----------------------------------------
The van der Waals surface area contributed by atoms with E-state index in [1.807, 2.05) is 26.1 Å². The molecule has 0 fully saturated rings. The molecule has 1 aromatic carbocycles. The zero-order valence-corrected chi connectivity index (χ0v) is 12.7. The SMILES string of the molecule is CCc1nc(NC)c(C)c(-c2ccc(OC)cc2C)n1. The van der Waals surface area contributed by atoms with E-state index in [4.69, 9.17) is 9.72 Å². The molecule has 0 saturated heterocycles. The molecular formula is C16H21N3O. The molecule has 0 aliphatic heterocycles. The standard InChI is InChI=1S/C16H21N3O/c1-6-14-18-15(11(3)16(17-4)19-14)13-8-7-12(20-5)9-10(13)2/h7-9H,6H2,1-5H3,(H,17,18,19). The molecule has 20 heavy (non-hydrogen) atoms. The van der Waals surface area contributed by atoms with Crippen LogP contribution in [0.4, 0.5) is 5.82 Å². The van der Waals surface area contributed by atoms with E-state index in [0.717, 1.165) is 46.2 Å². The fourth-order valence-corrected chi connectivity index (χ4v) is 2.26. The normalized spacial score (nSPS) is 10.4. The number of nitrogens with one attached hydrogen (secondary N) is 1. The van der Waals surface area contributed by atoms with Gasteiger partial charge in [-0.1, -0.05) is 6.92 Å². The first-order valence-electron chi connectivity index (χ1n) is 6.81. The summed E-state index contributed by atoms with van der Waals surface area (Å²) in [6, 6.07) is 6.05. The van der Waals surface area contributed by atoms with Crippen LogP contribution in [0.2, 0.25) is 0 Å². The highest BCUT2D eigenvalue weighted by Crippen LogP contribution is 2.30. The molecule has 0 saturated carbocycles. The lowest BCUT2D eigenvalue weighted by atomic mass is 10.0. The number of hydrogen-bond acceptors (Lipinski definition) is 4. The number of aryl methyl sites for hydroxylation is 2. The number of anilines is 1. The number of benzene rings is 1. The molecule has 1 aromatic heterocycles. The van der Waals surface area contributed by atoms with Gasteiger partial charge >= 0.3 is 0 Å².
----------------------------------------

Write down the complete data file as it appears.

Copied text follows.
The van der Waals surface area contributed by atoms with E-state index in [1.807, 2.05) is 26.1 Å². The molecule has 0 fully saturated rings. The molecule has 1 aromatic carbocycles. The zero-order valence-corrected chi connectivity index (χ0v) is 12.7. The SMILES string of the molecule is CCc1nc(NC)c(C)c(-c2ccc(OC)cc2C)n1. The van der Waals surface area contributed by atoms with E-state index in [4.69, 9.17) is 9.72 Å². The molecule has 0 saturated heterocycles. The molecular formula is C16H21N3O. The molecule has 0 aliphatic heterocycles. The standard InChI is InChI=1S/C16H21N3O/c1-6-14-18-15(11(3)16(17-4)19-14)13-8-7-12(20-5)9-10(13)2/h7-9H,6H2,1-5H3,(H,17,18,19). The molecule has 20 heavy (non-hydrogen) atoms. The van der Waals surface area contributed by atoms with Crippen LogP contribution in [0.4, 0.5) is 5.82 Å². The van der Waals surface area contributed by atoms with E-state index in [0.717, 1.165) is 46.2 Å². The fourth-order valence-corrected chi connectivity index (χ4v) is 2.26. The normalized spacial score (nSPS) is 10.4. The number of nitrogens with one attached hydrogen (secondary N) is 1. The van der Waals surface area contributed by atoms with Gasteiger partial charge in [-0.1, -0.05) is 6.92 Å². The first-order valence-electron chi connectivity index (χ1n) is 6.81. The summed E-state index contributed by atoms with van der Waals surface area (Å²) in [6, 6.07) is 6.05. The van der Waals surface area contributed by atoms with Crippen LogP contribution in [0.2, 0.25) is 0 Å². The highest BCUT2D eigenvalue weighted by Crippen LogP contribution is 2.30. The molecule has 0 saturated carbocycles. The lowest BCUT2D eigenvalue weighted by atomic mass is 10.0. The number of hydrogen-bond acceptors (Lipinski definition) is 4. The number of aryl methyl sites for hydroxylation is 2. The number of anilines is 1. The number of benzene rings is 1. The molecule has 1 aromatic heterocycles. The van der Waals surface area contributed by atoms with Gasteiger partial charge >= 0.3 is 0 Å².